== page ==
Core Health

I’m not a fan of the “Kegel” as an all-purpose exercise to help strengthen the pelvic floor. Don’t get me wrong, I am grateful for the work of Dr. Kegel, an American gynaecologist who in the 1940s and 50s took an interest in women’s health and demonstrated how pelvic floor exercises could be used to improve symptoms of incontinence for women after childbirth, introducing a non-surgical option for treatment. He was a pioneer and an...

In the last blog post I explained why pulling your shoulders back and lifting your chest is not good advice if you want to correct your hunched forward posture. In short, I explained how these postural cues hide the issue but don’t actually address it and can even make it worse. Instead I have three areas I work on in my own body and with clients that want to work on their hyperkyphosis. All of these...

We all want good posture. We want to be able to stand up straight and stay tall. Unfortunately there are many cultural posture cues that aren’t helpful if we truly want to align our body for good health. We may know that to have good posture we want our ears stacked over shoulders over hips, knees, and ankles. But HOW we get there is important. And there is a sneaky way to line up all these...

As I mentioned in Part 1, I think there is a critical misunderstanding of the purpose of pregnancy-specific exercise. I’m going to state it up front: The purpose of pregnancy-specific exercise is to help the mind and body specifically adapt to the added load of late-stage pregnancy AND to adapt to what it is going to need to do in several months to birth baby out. If you are training for a marathon there is...

I want to set the record straight about something that relates to many questions I get as a Prenatal Movement teacher: the difference between maintaining fitness in pregnancy, and participating in pregnancy-specific exercise. Often I find that women view these as an either/or situation. This usually looks like one of the following scenarios: [caption id="attachment_17476" align="alignleft" width="480"] © via canva.com[/caption] She continues with whatever sport, fitness activity or exercise she LOVES and ENJOYS and has been a...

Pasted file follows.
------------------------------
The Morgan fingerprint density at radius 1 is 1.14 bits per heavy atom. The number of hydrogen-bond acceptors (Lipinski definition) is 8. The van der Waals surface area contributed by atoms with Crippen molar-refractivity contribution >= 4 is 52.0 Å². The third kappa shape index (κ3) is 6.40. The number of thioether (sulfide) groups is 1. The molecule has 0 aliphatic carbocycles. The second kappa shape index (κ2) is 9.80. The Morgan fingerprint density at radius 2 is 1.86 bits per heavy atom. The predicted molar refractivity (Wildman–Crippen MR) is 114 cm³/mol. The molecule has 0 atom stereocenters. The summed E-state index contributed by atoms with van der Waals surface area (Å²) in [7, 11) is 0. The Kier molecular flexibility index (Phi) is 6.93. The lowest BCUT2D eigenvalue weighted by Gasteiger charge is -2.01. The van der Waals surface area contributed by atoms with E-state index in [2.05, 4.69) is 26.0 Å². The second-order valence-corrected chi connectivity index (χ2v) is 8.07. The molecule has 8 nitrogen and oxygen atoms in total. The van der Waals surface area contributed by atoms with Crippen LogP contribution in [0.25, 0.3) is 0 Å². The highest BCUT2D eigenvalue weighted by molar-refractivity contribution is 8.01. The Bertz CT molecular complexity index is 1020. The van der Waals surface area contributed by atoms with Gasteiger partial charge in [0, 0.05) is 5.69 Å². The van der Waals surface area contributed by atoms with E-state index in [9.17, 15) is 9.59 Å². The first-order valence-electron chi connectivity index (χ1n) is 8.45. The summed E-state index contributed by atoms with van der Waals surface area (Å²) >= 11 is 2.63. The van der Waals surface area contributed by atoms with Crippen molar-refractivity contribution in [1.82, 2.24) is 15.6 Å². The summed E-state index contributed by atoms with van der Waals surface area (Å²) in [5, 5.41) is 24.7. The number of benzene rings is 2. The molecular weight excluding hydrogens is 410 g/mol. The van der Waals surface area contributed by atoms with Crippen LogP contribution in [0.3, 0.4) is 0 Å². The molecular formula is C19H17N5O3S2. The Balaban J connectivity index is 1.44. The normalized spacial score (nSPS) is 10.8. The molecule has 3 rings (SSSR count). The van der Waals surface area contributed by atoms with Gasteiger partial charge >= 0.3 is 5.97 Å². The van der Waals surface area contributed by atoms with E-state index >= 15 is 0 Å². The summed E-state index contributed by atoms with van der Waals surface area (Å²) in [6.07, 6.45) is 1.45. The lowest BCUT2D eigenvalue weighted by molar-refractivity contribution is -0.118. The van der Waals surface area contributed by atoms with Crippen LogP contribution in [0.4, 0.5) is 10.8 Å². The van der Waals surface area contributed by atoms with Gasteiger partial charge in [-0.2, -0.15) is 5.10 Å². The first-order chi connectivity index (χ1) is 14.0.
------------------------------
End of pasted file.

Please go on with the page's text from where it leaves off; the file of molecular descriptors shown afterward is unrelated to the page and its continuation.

Oh mysterious psoas, Thank you for always keeping me together, I notice you hanging on, holding me up, quietly hoping for a moment of letting go, Oh psoas, how exhausted and tired you’ve become, You seem dry and ropey today, I feel your pain in my low back, Oh psoas, I give you this gift today: constructive rest Ah, the psoas. Read on to find out why this muscle is connected to: stress, fear & emotions ...

We’ve been told to stand up straight so many times that introducing the idea that it might be compromising our health seems absurd. If you have some degree of hyperkyphosis (extra rounding forward in your upper back) the solution is not as simple as rolling your shoulders back, squeezing your shoulder blades together, or increasing your time spent in “heart-opening” yoga backbends. These postural cues have the tendency to give you the appearance of being...

If you’ve been to one of my prenatal or postnatal yoga classes you probably know that I have a particular interest in how movement affects the function of the pelvic floor. This interest developed out of my own experience with pelvic floor issues after the birth of my first son. I’m saving my personal story for a future blog post when I have the courage to write about it. For this post, I’ll skip ahead...